The rhetoric of on-line content explosion has lost its news value, now it is a cliche, a commonplace notion that all and sundry knows. Though several tools exist for filtering content from this chaotic Web (such as news aggregators, content curation services and so on), our thirst for new ones continues unabated.
This edition of NetSpeak takes a re-look at this issue and introduces some of the new tools/services in the realm of content aggregation.
Ability to communicate effectively in English language is an essential requirement to survive in today's world.
As already discussed (http://www.hindu.com/biz/2007/11/05/stories/2007110550081700.htm), a huge variety of language-learning materials are in place.
Of course, wandering all over the web, hunting for appropriate language learning aids, is not an amusing proposition. Instead, if all the relevant content could be gathered with a single mouse click (as and when we need), it would certainly reduce the friction in the learning environment.
If this concept appeals to you, you may enjoy the Chrome extension ‘Learn English' (https://chrome.google.com/webstore/detail/nmajhlkdacnlgnmaoggohfjggbojpend). Once installed, the extension plants a button on the browser's toolbar and by simply clicking on this icon, you will get access to a whole lot of english language learning services. The extension allows you to access a wide variety of language learning resources (tutorials, language teaching videos, radio/TV programmes in English, translation tools and so on) from a single interface.
As you are aware, a newsfeed aggregator culls newsfeed content from subscribed sites and helps us read the latest information from our favourite sites through a single web interface. Google Reader is one such news aggregator that is quite popular among netizens. Recently, Google made some changes in its interface, which has evoked mixed response from its users.
One drawback of the current interface is the reduced screen space for displaying content. If you are one among such dissatisfied users on the look out for an alternative, check out Feedly (http://www.feedly.com), a newsreader that can sync with your Google Reader account. One advantage felt by this author is the facility to read content without any clutter. To help you use the service directly from the browser, it offers extensions for popular browsers such as Chrome and Firefox too.
Content curation tool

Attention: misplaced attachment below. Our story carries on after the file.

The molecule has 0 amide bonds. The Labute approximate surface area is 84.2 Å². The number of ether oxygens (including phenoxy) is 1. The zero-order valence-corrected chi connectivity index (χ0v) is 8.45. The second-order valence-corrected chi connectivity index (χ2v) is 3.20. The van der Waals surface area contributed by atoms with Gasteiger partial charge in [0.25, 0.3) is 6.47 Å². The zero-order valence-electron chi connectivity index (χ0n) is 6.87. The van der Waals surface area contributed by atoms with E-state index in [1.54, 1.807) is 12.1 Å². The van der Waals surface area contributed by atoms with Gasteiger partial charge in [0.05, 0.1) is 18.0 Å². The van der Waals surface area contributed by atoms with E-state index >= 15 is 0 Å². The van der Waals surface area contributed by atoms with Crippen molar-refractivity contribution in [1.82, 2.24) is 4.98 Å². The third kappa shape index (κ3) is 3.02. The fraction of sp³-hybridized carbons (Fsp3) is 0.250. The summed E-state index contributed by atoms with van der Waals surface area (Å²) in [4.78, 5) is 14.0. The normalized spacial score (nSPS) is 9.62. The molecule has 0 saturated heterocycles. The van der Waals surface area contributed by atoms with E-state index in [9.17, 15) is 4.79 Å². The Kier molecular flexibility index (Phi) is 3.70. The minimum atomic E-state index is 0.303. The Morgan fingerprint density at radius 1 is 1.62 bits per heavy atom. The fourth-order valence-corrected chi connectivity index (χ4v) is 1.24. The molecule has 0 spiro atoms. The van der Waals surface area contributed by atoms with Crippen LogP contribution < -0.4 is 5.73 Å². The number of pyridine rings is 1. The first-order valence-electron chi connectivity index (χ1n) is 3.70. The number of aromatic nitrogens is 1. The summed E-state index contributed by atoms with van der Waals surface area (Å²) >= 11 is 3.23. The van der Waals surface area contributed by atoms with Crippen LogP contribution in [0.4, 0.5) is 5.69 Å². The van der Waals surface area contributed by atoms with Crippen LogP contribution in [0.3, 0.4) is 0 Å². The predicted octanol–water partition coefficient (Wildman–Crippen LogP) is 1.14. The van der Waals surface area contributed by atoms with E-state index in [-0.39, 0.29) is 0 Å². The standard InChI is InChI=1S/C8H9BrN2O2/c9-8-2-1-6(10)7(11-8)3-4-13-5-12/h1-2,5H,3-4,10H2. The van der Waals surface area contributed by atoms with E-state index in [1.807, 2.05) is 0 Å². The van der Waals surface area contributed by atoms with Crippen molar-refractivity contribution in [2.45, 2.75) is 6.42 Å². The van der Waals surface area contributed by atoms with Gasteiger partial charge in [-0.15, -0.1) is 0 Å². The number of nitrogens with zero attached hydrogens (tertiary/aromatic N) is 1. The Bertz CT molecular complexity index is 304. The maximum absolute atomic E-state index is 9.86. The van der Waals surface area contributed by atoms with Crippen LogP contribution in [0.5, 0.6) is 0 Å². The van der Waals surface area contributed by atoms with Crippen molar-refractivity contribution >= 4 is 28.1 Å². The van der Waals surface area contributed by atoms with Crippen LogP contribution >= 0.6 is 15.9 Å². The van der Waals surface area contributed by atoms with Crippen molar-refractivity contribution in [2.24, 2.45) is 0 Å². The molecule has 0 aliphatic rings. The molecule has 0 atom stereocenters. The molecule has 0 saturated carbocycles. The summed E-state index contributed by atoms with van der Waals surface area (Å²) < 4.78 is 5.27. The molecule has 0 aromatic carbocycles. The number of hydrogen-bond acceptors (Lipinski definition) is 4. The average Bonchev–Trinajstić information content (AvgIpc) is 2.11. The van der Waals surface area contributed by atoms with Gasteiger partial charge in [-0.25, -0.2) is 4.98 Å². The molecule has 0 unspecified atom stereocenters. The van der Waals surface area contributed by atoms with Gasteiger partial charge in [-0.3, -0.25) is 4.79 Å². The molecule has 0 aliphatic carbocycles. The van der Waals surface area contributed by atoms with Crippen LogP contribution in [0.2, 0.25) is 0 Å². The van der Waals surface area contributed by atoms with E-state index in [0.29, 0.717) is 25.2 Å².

Identifying appropriate content sources and organising/archiving them under specific topics is the most challenging task of a netizen. Despite a variety of content aggregation tools in place, content curation based on the concept of the good old social bookmarking technology continues to be popular. Regular appearance of new feature-packed services based on this technology strengthens this observation.
In this regard, you may take a look at the free service Searcheeze, yet another content curation in this genre.
Searcheeze (http://www.searcheeze.com/) lets you easily collect relevant content and keep them under appropriate categories on its server. To archive the content of a web page, you just need to use the bookmarklet button provided by the service. One advantage of this tool is that you can select any part of a web page and drop it on to its server. In addition, by making it ‘public' you can share the collected resources with anyone on the Net. Also, you can collaboratively populate the collections by inviting your friends or teammates.
File storage service
Aside the existence of numerous on-line file storage/sharing applications (such as Dropbox), many new ones continue to emerge.
The free file sharing service, Minus (http://minus.com/), is the latest of this kind tested by this author. For uploading and accessing files, besides a web interface, it offers a desktop client too. This upload client software is available for almost all computing and mobile platforms (such as Windows, Linux, Mac and Android).
The service supports extensions for popular browsers such as Firefox and Chrome too. Another advantage of this tool is that for each of the uploaded files Minus provides URLs for sharing files with ease.
For many, Mathematics has always been an anathema, a subject hard to learn.
Actually, this anxiety has nothing to do with the subject per se; but it has to do a lot with the way it is taught. How can anyone comprehend a subject, if it is taught in an abstract and mechanical fashion? Like other aspects of our daily life, the dawn of Net is changing the contours of Maths education as well.
A student of this age has alternative options to learn a subject and he no longer depends solely on his teacher. One can find a plethora of resources that make learning Maths a child's play.
One such tool developed for aiding Maths education is the GeoGebra (http://www.geogebra.org), an interactive software that combines algebra and geometry. The software allows one to construct different geometrical objects such as line and circle by simply entering the corresponding algebraic equations (like y=2*x+12).
The significance of this tool is that it lets you manipulate the geometrical objects dynamically (by simply changing its parameters). Being a versatile and feature-packed tool, a beginner may find it difficult to exploit its full potential. To help those beginners, several tutorials are in place (like the ones hosted at:http://mathandmultimedia.com/geogebra/ and http://www.udemy.com/introduction-to-geogebra/
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